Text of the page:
Boas further believed, from both epistemological and methodological standpoints, that knowing the actual history of a culture was near-impossible: although you see societies using bows and arrows now, who is to say that they weren’t using something more advanced before or that arrows weren’t the best tool for the environment? Furthermore, how could you ever possibly know either of the answers to these questions and why is it that complex societies existed all around the world without ever having invented guns or written language? It was therefore the foremost duty of an anthropologist to operate with individual cultures on the smallest, most granular level in order to try and reconstruct as much as is possible. For Boas, the only way this could be done was through an inductive approach: in a sense, you must gather as much data as possible and generalize from there. Stating in The Methods of Ethnology in 1920, Boas clarifies the historical particularist position (an ultimately fatalist one):

…the ultimate questions are as near to our hearts as they are to those of other scholars, only we do not hope to be able to solve an intricate historical problem by a formula…It is, of course, true that we can never hope to obtain incontrovertible data relating to the chronological sequence of events, but certain general broad outlines can be ascertained with a high degree of probability, even of certainty.

Boas further goes on to clarify his position, stating that the particularist approach:

…is based on a study of the dynamic changes that may be observed at the present time. We refrain from the attempt to solve the fundamental problem of the general development of civilization until we have been able to unravel the processes that are going on under our eyes.

The Development of American Anthropology

Boas’ approach was a major success in American anthropology. This is ironically for historical particularist reasons, as being the first professor of anthropology in the United States gave Boas the unique advantage of shaping the field into whatever he wanted it to be. For a short while, Boas’ approach was even applied to physical anthropology, such as in a landmark study where he measured the skulls of European immigrants to the United States showing, contrary to the idea that people are born with innate skull shapes, that even the skulls of the immigrants would converge to the rest of the American population (Boas was wrong, by the way, and it took 90 years for someone to double-check his data). Over time, Boas spawned many students including Alfred Kroeber (his first PhD student), Edward Sapir (of the now famous Sapir-Whorf hypothesis of linguistic relativity which argues that the structure of one’s language shapes one’s perception of the world), and Ruth Benedict, who as a more notoriously relativist scholar than Boas (whom she called “Papa Franz”), once stated:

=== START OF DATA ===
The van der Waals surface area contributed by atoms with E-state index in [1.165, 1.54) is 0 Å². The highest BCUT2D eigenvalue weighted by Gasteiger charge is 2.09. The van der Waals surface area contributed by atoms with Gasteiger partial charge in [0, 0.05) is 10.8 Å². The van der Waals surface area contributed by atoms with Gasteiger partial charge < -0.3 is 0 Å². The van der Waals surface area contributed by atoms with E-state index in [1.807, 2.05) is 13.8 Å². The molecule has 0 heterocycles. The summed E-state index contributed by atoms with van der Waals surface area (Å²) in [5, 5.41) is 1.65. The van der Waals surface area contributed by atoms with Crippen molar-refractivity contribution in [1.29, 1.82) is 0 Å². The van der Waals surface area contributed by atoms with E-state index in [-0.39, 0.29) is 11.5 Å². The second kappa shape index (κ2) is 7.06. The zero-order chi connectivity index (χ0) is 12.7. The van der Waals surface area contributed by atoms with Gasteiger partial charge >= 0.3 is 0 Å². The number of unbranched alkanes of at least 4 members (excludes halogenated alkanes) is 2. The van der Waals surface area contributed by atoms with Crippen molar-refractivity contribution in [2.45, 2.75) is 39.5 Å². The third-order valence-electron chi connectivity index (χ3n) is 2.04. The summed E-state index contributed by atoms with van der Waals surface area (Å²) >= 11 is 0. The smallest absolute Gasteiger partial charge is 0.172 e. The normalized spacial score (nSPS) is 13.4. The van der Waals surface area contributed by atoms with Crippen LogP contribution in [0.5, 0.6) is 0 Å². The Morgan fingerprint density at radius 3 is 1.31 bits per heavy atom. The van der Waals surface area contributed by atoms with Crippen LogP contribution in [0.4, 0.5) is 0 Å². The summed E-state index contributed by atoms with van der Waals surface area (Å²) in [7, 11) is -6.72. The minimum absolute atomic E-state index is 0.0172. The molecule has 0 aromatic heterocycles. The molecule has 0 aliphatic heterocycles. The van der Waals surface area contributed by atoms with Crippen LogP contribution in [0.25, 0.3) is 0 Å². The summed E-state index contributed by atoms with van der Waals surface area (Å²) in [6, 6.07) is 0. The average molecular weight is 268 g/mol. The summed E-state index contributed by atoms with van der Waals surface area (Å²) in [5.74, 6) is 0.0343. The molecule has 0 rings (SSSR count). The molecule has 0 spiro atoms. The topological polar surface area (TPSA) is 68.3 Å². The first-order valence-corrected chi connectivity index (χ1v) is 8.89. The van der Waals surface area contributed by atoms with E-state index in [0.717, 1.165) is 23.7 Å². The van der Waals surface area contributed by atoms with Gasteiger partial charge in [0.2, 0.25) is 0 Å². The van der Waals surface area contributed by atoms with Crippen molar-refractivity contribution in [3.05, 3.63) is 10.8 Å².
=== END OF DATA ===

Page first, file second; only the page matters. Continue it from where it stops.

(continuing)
The trouble with life isn’t that there is no answer, it’s that there are so many answers.

000041643_1_Levi-Strauss-A1(c)Droitsreservesbyn
Boas was close friends with the father of structural anthropology, Claud Levi-Strauss (1908-2009). In fact, Boas died in Strauss’ arms after collapsing from a stroke during dinner in 1942.

As it worked out, Boasian relativism dominated American anthropology until it was superseded by a timely resurrection of Lewis Henry Morgan’s ideas in the 1940s. In fact, most of America’s top anthropology departments today were founded by Boas’ students, and even now his theories are held in high regards by many anthropologists I know.

That said, the benefits of Boas’ legacy have been difficult to parse out. In arguing against the cultural universalists like EB Tylor and Lewis Henry Morgan, Boas was making a very controversial claim: not only did we not have enough information to make the sort of universalist theories that the evolutionists wanted to make, but because the history of each society is so complex and must be sorted out with so much rigor, we would never have enough information to answer any of them. Even now, most sophisticated defenses of Boas’ approach have more to do with the process of induction as a method, rather than some statement that no cultures can be compared.

Although there are few actual “Boasians” around to this day, what you do see in anthropology are shadows on the wall as a reminder of his legacy. Some anthropologists do claim that cultures cannot systematically be compared. Many more anthropologists subscribe to Boas’ belief in psychic unity, or that everyone is born fundamentally the same and that mental differences are simply a construct of the society each person’s upbringing and enculturation. As Boas stated in The Methods of Ethnology:

…the social behavior of man depends to a great extent upon the earliest habits which are established before the time when connected memory begins, and that many so-called racial or hereditary traits are to be considered rather as a result of early exposure to a certain form of social conditions….Much of the difference in the behavior of adult male and female may go back to this cause.

People still debate to this day whether Boas was as relativistic as we claim or if it was his even further relativistic students who changed our perception of him, but I believe the quotes given here speak for themselves. At any rate, Boas’ approach was to dominate the whole of American anthropology for the most part until the mid-1940s, when Leslie Alvin White (a hero of mine), reintroduced Morgan and Marx to the theoretical forefront of anthropological theory, the topic of which will be discussed in my next blog post.

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Similar Posts:

The Four-Field Approach: American Anthropologist Wants Science Back

Who Are the Evolutionary Anthropologists?

Quillette: The Dangers of Dugin’s Particularism

Recommended Reading:

Anthropological Theory: An Introductory History (McGee & Warms, 2016)

The Rise of Anthropological Theory: A History of Theories of Culture (Harris, 1968)

The Methods of Ethnology (Boas, 1920)

The Science of Culture, a Study of Man and Civilization (White, 1949)

 

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2 thoughts on “The Best Things Marxism Brought, Part I: Early Anthropology and Franz Boas (1858-1942)”

    1. Thanks, although you should note that I did not call Boas a Marxist. I’ve read the chapter, and while I do believe Boas was biased as an ideologue (note that he was even a relativist when he was studying the physics of water color), I find MacDonald’s book rather substanceless and his knowledge of cultural group selection very sophomoric.